■ President. With delegated authority from the board, the president and his officers were empowered to recommend strategic plans, form policies, and direct the day-to-day work of the university.
 Faculty. With the functional authority to carry out the university’s academic mission, the faculty was charged with developing the academic curriculum, establishing faculty appointment procedures, and setting graduation requirements.

New structure formalizes faculty role

By the middle of January 2008, Mart Green was no longer simply the businessman and philanthropist who had swooped in to save ORU — he was chair of the new board of trustees. And at the end of that month, he hosted a dinner for the faculty where he reaffirmed the faculty’s role in university governance. He assured them that, like the board, they continued to bear responsibility for the university’s mission — not just as individual teachers, but also corporately as a faculty through hiring, promotion, faculty reviews, and more.

Under ORU’s former leadership, decision-making was sometimes capricious, and the president and senior administrators reversed policies and changed procedures with scant notice and even less input. But Green and Cooley were determined to establish structures to empower the faculty to do their appropriate work.

A faculty committee began by reviewing tenure policies, but within a few months, its purview expanded and it became the Faculty Governance Task Force with three of its own committees: Faculty Governance Design; Faculty Appointments, Promotion, and Tenure; and Faculty Development.

The Faculty Governance Design committee created a diagram to specify formal roles for committees, departments, and schools. Members of the committee included Andrew Lang, professor of mathematics; Walt MacMillan, professor of graduate business; Mark R. Hall, professor of English; Lori Kanitz, assistant professor of English; and Kenneth Weed, professor of chemistry, who served as chair. View the diagram here: ORU Design Charts

Professors from ORU’s School of Theology and Missions, along with other graduate faculty, were heavily involved in the development of the new structure for faculty governance. Kenneth Weed, chair of the governance design committee within the governance task force, notes that as the new governance design has been implemented over the last year, the biggest challenges have come from the unique requirements of the various graduate programs. Over the next year, he anticipates that they will add a new committee or other forum for communication just among graduate faculty.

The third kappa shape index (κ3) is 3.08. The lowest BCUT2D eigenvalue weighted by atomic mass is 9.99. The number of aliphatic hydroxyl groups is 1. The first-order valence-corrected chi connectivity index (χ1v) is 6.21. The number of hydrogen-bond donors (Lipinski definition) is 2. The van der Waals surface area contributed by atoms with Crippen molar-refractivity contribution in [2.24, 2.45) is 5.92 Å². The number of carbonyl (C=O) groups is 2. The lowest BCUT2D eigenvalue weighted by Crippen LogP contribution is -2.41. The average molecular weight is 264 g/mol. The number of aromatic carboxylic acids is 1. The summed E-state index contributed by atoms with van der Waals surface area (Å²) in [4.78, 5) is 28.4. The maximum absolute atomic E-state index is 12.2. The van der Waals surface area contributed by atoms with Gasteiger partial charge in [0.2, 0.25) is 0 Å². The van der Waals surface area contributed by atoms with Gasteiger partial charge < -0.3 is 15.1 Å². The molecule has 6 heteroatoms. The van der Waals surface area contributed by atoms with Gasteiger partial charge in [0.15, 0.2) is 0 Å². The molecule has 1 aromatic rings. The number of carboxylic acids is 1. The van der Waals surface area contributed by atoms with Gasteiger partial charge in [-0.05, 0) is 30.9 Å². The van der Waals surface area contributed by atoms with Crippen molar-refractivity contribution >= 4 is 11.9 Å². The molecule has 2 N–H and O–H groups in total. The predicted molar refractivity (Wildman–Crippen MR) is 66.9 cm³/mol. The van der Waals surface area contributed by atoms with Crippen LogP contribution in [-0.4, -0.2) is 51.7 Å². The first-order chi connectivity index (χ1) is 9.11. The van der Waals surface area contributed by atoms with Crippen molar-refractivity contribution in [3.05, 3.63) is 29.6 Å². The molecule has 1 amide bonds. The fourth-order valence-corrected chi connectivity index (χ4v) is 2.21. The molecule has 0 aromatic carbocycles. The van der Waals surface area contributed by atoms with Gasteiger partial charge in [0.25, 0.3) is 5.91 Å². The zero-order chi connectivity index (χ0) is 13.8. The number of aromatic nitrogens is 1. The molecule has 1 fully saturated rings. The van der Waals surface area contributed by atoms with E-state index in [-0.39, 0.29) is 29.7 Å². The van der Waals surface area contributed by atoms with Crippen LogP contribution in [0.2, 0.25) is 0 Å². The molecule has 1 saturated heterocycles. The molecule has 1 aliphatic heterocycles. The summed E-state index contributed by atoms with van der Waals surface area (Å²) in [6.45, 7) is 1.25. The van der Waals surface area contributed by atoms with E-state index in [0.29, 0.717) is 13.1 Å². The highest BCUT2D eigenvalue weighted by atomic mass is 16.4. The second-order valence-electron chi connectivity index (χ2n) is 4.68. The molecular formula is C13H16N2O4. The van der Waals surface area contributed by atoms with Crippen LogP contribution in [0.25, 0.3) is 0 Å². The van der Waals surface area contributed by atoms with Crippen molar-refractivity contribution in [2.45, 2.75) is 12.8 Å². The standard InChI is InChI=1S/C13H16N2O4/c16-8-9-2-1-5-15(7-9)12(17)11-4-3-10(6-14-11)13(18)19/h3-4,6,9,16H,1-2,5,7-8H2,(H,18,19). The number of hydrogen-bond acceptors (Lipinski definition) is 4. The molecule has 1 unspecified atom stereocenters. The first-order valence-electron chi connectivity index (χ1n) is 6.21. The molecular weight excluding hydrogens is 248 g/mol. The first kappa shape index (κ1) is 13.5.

The School of Theology and Missions is accredited by the Association of Theological Schools (ATS), and as new university-wide tenure procedures were codified, ATS accreditation requirements helped shape them. As finally adopted, a professor’s application for tenure initiates within his or her school, and the school has the right to recommend or reject the application. Tenure is not granted without the support of the school.

The School of Theology and Missions has had another important role in tenure procedures, according to Weed. He notes that because theology and spiritual development are so important to ORU’s communal life, theology faculty helped design an interview strategy for assessing tenure candidates’ faith. The goal, Weed says, is to communicate and discuss the candidates’ spiritual issues “without formulating nor requiring specific tenets.”

Shared governance is a cumbersome process, to be sure. But the new structure gives each school, each department, and each individual professor a role in policy-creation and decision-making, without undermining the legitimate authority of the president or the final authority of the board of trustees. That’s a big improvement over past practice.

This is the second installment in a multipart series. 

In the next issue:
 ORU has unused capacity, so it wants to raise enrollment. But how does a school attract more students without lowering standards?

Top Topics
Roles & Responsibilities
Board Essentials

Back to Issue  Read Previous Article Read Next Article

Advertise With Us

Reach thousands of seminary administrators, trustees, and others in positions of leadership in North American theological schools — an audience that cares about good governance, effective leadership, and current religious issues — by advertising in In Trust!

Learn More